How are blind eyes open to the truth? 2 Corinthians 4:4, “The god of this world has blinded the minds of the unbelieving, that they might not see the light of the gospel of the glory of Christ, who is the image of God.” How then is anyone saved? They experience the same thing that Lydia experienced. The Lord opens their hearts to the truth. 2 Corinthians 4:6, “For God, who said, ‘Light shall shine out of darkness,’ is the One who has shone in our hearts to give the light of the knowledge of the glory of God in the face of Christ.”
The Lord opened her heart. The heart is what needs to be opened to the truth. The message of the gospel must penetrate to the deepest part of a man. It will do no good to merely understand the facts of the gospel. It is the heart that is desperately wicked. It is the heart that needs to be corrected and changed. Salvation happens when a person confesses with their mouth Jesus as Lord and believes in their heart that God raised Him from the dead (Cf. Romans 10:9).
Jesus taught of such things when he spoke of the parable of the sower. The sower sowed the seed. And it fell on hard ground, and rocky ground, and thorn-infested ground, and finally on good ground. Only the good soil worked to bear much fruit. The good soil is representative if soil that is first prepared. The hard-preparatory work has been done. And in the case of Lydia it was done. And it was the Lord who did it.
But this phrase transcends just the matter of salvation by way of our first experience. Every believer must come to salvation in this same manner. But God’s design is such that we would remain in this place—in a place where our hearts are opened so that we might pay attention to the truth of God’s Word. This is the happy and healthy place for us as believers. And should we find ourselves in any other place we ought to pray that God might return us to that open heartedness that He bestowed upon us in the beginning.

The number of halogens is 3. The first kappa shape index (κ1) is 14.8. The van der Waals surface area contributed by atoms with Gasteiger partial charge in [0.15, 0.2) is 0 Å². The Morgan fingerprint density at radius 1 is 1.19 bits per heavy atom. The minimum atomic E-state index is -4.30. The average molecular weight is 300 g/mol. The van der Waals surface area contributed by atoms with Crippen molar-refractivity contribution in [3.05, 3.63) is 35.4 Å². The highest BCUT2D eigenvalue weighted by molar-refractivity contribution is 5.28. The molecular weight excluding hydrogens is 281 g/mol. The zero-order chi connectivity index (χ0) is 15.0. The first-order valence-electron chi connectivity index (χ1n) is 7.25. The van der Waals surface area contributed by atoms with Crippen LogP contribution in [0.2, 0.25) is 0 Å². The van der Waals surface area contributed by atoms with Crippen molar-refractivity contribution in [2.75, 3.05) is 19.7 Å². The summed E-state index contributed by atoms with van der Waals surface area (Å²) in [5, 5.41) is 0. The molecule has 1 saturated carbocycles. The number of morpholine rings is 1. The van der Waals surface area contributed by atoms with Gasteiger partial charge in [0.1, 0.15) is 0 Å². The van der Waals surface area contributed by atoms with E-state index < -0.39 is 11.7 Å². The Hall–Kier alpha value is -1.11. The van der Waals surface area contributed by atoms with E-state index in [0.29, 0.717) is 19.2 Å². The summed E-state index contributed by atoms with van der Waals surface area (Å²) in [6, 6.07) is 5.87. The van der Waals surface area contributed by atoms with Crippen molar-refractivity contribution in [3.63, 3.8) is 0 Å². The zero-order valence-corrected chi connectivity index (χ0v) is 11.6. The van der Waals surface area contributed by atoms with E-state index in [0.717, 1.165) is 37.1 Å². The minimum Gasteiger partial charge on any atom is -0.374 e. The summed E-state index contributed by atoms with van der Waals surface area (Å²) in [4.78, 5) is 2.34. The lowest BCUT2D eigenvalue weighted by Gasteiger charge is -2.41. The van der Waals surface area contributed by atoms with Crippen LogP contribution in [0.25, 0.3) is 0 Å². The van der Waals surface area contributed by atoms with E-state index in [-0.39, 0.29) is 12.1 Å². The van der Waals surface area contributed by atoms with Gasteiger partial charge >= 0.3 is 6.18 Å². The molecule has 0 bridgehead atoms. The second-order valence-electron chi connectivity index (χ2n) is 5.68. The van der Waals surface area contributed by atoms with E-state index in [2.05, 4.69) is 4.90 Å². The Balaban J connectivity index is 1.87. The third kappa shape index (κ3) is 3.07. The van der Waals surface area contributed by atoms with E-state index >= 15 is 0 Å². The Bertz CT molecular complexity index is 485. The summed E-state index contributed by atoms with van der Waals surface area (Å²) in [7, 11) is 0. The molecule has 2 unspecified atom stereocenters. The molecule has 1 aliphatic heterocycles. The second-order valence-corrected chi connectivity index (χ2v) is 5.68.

So, Lydia believed. She became Paul’s first convert in Europe. She was baptized, along with her other dependents and servants. She gave evidence of her salvation by way of her extending hospitality to Paul and his companions. And a church was born in Philippi. And even after the salvation of the Philippian jailer and his family, it is to her home that they all precede (Acts 16:40).
Jesus said, “I will build My church” (Matthew 16:18). And here we read about one part of that work that He has been doing. That He has been doing since the church was born on the day of Pentecost.